If you have never performed a squat or have any safety concerns, Geromel and Oja recommend squatting in front of a counter top that you can hold onto with a sturdy chair behind you, particularly if you live alone. That way, if you do fall, you will fall onto a chair.
That said, if dizziness or a tendency to fall interfere with your ability to squat safely, you should address those issues with your medical provider before beginning to add squats to your workout routine.
Although it’s normal to feel some discomfort with any exercise, pain signals a problem. When you’re moving, there shouldn’t be pain unless it’s muscle soreness, which typically feels like fatigue or burning in your legs and glutes.
If you’re experiencing stabbing sensations or a dull ache in your joints, experts suggest consulting a health care provider to address the cause.
If you’re cleared to go ahead with workouts, they say, then consult a physical therapist or personal trainer who can give you exercises that target the same muscle groups without causing pain.
Oja and Geromel suggest working with a physical therapist before you add squats into your routine if you have a history of knee problems, including a total or partial knee replacement, a torn ACL or any other knee injuries.
Anyone with knee issues, Geromel says, should be especially mindful of their form. But, she says, “depending on why they have the knee pain, squatting can actually be a really healthy exercise.”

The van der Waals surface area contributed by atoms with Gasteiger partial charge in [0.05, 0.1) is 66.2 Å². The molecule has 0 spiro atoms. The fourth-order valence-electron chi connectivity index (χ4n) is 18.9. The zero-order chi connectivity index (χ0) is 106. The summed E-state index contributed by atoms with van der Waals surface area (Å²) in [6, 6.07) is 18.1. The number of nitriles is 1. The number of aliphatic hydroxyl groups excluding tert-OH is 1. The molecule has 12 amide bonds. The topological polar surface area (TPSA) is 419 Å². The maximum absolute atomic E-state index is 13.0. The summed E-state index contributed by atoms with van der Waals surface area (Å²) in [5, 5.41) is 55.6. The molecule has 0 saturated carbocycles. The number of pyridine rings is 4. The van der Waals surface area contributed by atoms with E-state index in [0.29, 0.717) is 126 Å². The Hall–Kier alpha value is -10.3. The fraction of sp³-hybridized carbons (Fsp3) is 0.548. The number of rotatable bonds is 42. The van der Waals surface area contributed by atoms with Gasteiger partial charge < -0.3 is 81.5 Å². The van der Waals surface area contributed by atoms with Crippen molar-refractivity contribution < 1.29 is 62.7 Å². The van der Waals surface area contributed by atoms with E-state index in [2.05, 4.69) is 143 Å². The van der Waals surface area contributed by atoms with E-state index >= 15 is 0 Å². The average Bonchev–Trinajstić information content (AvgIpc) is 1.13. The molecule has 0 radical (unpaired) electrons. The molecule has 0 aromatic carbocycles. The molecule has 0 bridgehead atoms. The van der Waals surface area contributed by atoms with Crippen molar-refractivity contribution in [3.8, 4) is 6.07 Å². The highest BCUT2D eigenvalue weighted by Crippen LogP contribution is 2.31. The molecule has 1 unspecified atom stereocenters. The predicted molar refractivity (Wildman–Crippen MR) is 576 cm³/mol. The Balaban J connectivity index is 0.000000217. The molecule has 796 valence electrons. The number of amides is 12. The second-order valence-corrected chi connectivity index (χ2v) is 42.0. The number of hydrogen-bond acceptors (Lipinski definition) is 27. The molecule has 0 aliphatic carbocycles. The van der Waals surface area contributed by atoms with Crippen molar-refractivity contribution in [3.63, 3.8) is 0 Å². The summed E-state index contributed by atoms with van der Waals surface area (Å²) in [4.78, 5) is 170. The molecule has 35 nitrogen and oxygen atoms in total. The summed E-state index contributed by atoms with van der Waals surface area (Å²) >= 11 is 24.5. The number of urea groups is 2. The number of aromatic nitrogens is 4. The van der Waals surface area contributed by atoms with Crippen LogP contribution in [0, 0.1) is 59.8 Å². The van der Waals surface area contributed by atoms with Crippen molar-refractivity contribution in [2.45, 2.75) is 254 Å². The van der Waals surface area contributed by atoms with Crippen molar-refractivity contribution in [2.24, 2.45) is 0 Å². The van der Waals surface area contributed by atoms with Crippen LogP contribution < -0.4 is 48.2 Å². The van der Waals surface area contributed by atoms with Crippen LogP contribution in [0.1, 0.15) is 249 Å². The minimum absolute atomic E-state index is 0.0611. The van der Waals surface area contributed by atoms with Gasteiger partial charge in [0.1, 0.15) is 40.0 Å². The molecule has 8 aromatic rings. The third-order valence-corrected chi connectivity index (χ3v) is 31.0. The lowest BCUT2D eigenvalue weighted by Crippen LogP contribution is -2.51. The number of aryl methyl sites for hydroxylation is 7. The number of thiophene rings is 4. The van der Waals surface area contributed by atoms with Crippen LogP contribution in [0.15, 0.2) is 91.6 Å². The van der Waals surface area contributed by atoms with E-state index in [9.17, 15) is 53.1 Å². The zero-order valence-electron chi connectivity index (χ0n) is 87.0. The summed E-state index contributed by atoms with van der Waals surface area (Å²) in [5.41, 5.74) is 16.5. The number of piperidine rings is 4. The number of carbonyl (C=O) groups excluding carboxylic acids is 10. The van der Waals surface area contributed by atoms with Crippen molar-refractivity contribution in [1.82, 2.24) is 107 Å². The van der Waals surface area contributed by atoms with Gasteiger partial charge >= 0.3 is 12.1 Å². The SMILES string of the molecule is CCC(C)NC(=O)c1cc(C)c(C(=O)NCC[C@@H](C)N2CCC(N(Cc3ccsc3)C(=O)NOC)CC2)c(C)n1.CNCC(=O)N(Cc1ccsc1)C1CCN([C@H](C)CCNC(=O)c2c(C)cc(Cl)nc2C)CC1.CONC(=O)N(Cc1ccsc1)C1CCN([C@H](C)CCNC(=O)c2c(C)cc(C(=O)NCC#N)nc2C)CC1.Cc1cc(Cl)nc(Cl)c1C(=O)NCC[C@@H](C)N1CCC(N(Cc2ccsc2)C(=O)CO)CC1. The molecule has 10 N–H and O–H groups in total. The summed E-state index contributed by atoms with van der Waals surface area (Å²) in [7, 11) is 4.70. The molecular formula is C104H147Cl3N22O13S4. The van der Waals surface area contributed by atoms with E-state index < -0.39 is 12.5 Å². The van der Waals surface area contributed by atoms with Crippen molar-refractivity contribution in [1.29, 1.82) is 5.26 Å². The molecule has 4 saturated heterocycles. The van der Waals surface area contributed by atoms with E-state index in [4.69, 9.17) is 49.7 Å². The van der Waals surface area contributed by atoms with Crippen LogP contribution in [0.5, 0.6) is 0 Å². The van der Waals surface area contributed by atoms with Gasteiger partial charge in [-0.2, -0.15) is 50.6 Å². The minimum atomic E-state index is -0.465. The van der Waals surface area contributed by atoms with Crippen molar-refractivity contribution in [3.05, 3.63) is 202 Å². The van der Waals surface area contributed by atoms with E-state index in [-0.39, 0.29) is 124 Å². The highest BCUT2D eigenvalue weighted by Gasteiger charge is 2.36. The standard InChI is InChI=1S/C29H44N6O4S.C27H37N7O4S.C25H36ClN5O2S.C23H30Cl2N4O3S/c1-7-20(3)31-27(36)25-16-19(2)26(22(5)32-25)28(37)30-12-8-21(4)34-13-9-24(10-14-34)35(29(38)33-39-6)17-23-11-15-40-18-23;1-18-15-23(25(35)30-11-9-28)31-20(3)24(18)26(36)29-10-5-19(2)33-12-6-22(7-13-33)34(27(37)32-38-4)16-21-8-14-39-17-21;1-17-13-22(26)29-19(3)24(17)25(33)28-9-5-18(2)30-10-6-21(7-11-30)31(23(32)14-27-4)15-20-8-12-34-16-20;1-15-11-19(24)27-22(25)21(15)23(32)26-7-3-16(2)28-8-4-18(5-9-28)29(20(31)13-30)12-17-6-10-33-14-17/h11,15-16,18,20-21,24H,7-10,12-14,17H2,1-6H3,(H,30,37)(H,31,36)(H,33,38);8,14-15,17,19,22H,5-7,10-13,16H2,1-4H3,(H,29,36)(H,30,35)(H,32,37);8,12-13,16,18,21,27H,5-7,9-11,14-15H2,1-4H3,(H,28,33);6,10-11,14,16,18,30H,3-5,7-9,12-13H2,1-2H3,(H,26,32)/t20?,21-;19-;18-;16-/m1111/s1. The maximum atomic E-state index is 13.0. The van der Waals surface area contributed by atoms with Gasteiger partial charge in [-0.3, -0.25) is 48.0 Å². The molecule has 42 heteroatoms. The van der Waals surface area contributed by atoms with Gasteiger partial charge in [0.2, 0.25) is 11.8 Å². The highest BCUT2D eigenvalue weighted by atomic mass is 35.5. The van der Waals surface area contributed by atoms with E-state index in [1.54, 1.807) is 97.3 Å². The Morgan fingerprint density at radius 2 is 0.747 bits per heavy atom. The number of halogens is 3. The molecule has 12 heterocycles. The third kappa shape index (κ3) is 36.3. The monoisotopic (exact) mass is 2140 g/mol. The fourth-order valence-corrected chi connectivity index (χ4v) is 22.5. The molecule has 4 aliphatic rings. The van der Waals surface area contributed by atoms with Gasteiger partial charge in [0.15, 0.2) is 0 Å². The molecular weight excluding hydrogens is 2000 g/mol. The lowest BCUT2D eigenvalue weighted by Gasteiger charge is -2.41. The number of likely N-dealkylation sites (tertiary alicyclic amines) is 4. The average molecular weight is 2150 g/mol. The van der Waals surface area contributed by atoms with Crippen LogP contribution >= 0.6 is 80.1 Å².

She explains that for people with mild chronic knee pain (as long as squatting doesn’t exacerbate the pain), doing squats can strengthen the muscles surrounding the joints, thereby reducing pressure on them and alleviating the pain.
Creating a routine
Geromel performs an initial assessment with her patients to see how many times they can safely stand up from a chair in 30 seconds. If you can safely perform 12 repetitions or fewer in the allotted time, she recommends squatting without weights and holding onto a sturdy table or counter for additional support if needed. Try building up to four sets of 12 to 25 repetitions, with 15 to 30 seconds of rest between sets.
Once you can comfortably perform more than 12 sit-to-stands in 30 seconds, you can add weight to your squat.
“And it can be anything,” says Geromel, who suggests holding a heavy encyclopedia or a gallon jug of water (which weighs a little more than 3kg when full) to your chest if you don’t have dumbbells.
When using additional weight, Geromel suggests shooting for three to five sets of six to 10 reps with about a minute of rest, or more if you need to catch your breath, between sets.
If you find six reps to be too challenging — if you cannot maintain good form or you need to pause to catch your breath — the weight is too heavy. If 10 feels easy, Geromel says, “it’s time to bump it up.”
Geromel and Oja recommend squatting three to five times a week. For those using only body weight, five times a week is reasonable, but if you’re lifting heavier weights, Oja says, your muscles need 48 hours to recover between sessions.
To make your squats more challenging, you can easily modify them even without fitness equipment. Oja suggests standing up to a calf raise as you come up from your squat or touching the ground as you come down, and raising your arms overhead as you come to the top of the movement.
You can also go right into a vertical jump as you stand up from your squat; this is called a squat jump. If that’s still not hard enough, try the squat jump while wearing a heavy backpack.
No matter where you are in your life or how fit you are, squats should be part of your routine. When I asked Geromel if there was anyone who shouldn’t perform the exercise, her answer was simple: “No one.” She explains, “We do it every day, and there’s no way to avoid squatting.”
— Pam Moore is a writer, speaker, marathoner, Ironman triathlete and group fitness instructor.